Of course a lot of Ubuntu packages will not build on Nexenta out-of-the-box. To help developers with porting Linux code to Nexenta, the project's website has a page that lists common porting issues and their solution. This varies from changing dependencies in the Dependency field of a Debian package or adding the right includes in C source to using special compiler flags.

Nexenta distributions

Not only is Nexenta very porter-friendly, the developers also encourage users to build custom distributions on Nexenta Core. The Nexenta Builder tool is a developer's kit that simplifies the process of creating a new distribution ISO, and it's the same tool as the Nexenta Core team is using to produce Nexenta Core images.

Recently, Andrew Stormont announced his project StormOS, an Xfce-based derivative of Nexenta Core Platform 2. This is a desktop operating system for people who like the ZFS/apt combo, but don't want to install the desktop packages themselves. Currently StormOS is a one-man project by Stormont, who is one of the Wine-Doors developers. The StormOS story started when Stormont was asked to create OpenSolaris packages for Wine-Doors, but he didn't like the package system IPS. So he decided to "fix" OpenSolaris and tried Nexenta, which he wanted to turn into a desktop operating system, hereby reviving the Nexenta project's original goal.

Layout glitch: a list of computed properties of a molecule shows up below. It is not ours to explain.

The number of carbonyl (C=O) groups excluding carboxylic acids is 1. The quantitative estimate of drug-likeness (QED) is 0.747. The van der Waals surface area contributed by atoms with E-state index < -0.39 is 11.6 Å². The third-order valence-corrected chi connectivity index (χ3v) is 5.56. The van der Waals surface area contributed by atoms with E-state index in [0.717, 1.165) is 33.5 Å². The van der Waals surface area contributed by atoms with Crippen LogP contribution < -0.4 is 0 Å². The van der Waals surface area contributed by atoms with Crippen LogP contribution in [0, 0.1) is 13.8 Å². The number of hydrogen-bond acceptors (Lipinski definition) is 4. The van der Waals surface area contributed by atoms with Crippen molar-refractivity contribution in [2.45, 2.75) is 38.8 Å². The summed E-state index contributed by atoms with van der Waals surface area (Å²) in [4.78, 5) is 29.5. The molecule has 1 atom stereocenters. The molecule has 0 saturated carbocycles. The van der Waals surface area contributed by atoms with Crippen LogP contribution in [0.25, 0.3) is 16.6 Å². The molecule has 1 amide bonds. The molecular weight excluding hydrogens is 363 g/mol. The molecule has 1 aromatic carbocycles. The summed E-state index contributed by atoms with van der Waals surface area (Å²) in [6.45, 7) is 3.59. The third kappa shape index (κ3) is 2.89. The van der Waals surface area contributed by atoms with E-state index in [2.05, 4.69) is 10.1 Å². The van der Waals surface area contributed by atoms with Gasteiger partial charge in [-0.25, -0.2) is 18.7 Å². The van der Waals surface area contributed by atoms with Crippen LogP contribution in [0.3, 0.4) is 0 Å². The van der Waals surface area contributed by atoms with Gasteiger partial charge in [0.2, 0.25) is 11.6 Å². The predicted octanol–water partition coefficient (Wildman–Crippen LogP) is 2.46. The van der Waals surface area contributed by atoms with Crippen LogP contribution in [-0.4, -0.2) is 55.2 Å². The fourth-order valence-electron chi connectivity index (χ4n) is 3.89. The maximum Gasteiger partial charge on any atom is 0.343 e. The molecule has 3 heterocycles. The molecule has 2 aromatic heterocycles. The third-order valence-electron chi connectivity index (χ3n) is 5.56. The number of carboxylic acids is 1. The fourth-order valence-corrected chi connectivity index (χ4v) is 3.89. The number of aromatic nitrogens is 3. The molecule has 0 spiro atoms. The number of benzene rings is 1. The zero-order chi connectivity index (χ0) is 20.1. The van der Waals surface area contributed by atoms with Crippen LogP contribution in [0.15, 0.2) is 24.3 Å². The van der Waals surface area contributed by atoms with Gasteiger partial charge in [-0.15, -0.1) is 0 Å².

Nexenta Core Platform 2 is a solid operating system that will surely appeal to Linux users who like ZFS but don't want to learn OpenSolaris. The combination also comes with some clear advantages: Debian's APT is better and faster than IPS, and the apt-clone command gives users powerful transactional upgrades. This makes it a perfect system for a home server. Moreover, the community gives a lot of support to people trying to port packages to Nexenta. It will be interesting to see if and how the Nexenta community will work closer with their upstream distribution and with the GNU/kOpenSolaris project.